Clinical psychologist Antigona Idrizi also comments on the topic, stating that the lynching language against women, both in general and in the Kosovar context, is utilized for various reasons. These reasons reinforce patriarchal cultural influences, gender-based stereotypes, and social norms that contribute to an inadequate perception of women’s roles in society. This language conveys negative emotions, fear, and is used to devalue and minimize women’s roles as equal and productive members of society.

Measures to Prevent Lynching

Sociologist Genc Xërxa suggests steps to combat lynching. He emphasizes the need for institutional measures to prevent public insults, such as sanctions involving fines or deprivation of liberty through the justice system. He also points out that social media platforms have implemented security measures against users who engage in such behavior. Xërxa stresses that reporting violations to relevant institutions is important, and lynched women should find spaces where their roles are respected and valued.

Activist Neri Ferizi, who has previously ignored those who have targeted her with lynching, is now considering legal action against them. She believes this could make potential offenders think twice before engaging in such behavior.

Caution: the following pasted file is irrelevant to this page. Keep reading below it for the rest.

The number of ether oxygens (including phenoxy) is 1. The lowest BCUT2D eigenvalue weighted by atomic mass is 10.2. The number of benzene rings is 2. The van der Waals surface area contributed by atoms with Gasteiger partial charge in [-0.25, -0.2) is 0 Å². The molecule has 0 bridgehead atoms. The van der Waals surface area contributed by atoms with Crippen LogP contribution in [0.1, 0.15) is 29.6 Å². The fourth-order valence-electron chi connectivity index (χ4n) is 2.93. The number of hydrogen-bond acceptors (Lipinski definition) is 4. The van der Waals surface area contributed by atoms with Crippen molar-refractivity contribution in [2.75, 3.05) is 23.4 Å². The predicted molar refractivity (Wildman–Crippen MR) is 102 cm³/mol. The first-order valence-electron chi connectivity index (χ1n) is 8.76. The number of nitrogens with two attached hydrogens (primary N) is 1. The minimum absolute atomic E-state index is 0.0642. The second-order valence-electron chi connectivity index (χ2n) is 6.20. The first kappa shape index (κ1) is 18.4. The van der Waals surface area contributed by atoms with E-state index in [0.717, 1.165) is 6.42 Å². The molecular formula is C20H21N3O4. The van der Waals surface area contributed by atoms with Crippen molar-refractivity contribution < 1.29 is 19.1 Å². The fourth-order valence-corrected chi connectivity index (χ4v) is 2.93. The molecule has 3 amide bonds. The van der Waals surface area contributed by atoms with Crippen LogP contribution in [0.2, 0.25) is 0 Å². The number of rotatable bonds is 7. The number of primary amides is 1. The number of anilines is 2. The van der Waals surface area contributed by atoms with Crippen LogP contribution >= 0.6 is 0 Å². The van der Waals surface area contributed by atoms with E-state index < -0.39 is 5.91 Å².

Psychologist Idrizi suggests that prevention should begin in families, offering children an open environment for communication and safe models of behavior, regardless of gender. She also advocates for improving the capacities of schools, teachers, and relevant institutions to educate and raise awareness about the impact of lynching language and its psychological consequences. She emphasizes the importance of monitoring laws and policies that prohibit discrimination and lynching language in all spheres of society, ensuring their implementation by state agencies.

The Law’s Approach to Lynching

In Kosovo, there is no specific criminal offense dedicated to punishing lynching or propaganda. Instead, such cases are addressed through other criminal acts. One such offense is inciting discord and intolerance. The Kosovo Police’s statistics reveal that in 2022, a total of 11 cases were reported, and in the first three months of the current year, four cases were reported.

Article 141 of the Criminal Code of the Republic of Kosovo outlines the punishments for this criminal offense. The first paragraph states that anyone publicly inciting or spreading hatred, division, and intolerance between groups based on various characteristics shall be punished by a fine or imprisonment of up to five years. The second paragraph covers cases of systematic or abusive commitment of the offense, leading to serious consequences, and carries a penalty of one to eight years of imprisonment.

This publication was made possible with the financial support of the European Union. Its content is the responsibility of BIRN/Internews Kosova and does not necessarily reflect the views of the European Union.